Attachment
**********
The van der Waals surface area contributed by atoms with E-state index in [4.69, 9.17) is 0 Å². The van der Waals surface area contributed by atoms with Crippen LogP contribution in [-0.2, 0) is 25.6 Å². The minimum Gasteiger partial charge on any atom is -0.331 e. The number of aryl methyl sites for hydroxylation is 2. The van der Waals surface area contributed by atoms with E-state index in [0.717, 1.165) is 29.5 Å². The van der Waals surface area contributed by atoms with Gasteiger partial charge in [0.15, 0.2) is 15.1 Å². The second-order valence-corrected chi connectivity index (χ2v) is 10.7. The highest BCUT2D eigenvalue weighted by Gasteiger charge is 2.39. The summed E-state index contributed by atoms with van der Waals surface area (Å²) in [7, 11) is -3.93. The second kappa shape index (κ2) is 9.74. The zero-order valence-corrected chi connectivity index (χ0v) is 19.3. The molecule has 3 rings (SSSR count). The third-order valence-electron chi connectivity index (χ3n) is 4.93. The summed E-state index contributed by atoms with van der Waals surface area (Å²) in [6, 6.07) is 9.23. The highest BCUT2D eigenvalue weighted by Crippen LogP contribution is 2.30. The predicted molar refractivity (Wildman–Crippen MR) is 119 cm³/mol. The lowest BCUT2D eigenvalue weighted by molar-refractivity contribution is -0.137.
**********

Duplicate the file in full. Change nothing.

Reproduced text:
The van der Waals surface area contributed by atoms with E-state index in [4.69, 9.17) is 0 Å². The van der Waals surface area contributed by atoms with Crippen LogP contribution in [-0.2, 0) is 25.6 Å². The minimum Gasteiger partial charge on any atom is -0.331 e. The number of aryl methyl sites for hydroxylation is 2. The van der Waals surface area contributed by atoms with E-state index in [0.717, 1.165) is 29.5 Å². The van der Waals surface area contributed by atoms with Gasteiger partial charge in [0.15, 0.2) is 15.1 Å². The second-order valence-corrected chi connectivity index (χ2v) is 10.7. The highest BCUT2D eigenvalue weighted by Gasteiger charge is 2.39. The summed E-state index contributed by atoms with van der Waals surface area (Å²) in [7, 11) is -3.93. The second kappa shape index (κ2) is 9.74. The zero-order valence-corrected chi connectivity index (χ0v) is 19.3. The molecule has 3 rings (SSSR count). The third-order valence-electron chi connectivity index (χ3n) is 4.93. The summed E-state index contributed by atoms with van der Waals surface area (Å²) in [6, 6.07) is 9.23. The highest BCUT2D eigenvalue weighted by Crippen LogP contribution is 2.30. The predicted molar refractivity (Wildman–Crippen MR) is 119 cm³/mol. The lowest BCUT2D eigenvalue weighted by molar-refractivity contribution is -0.137.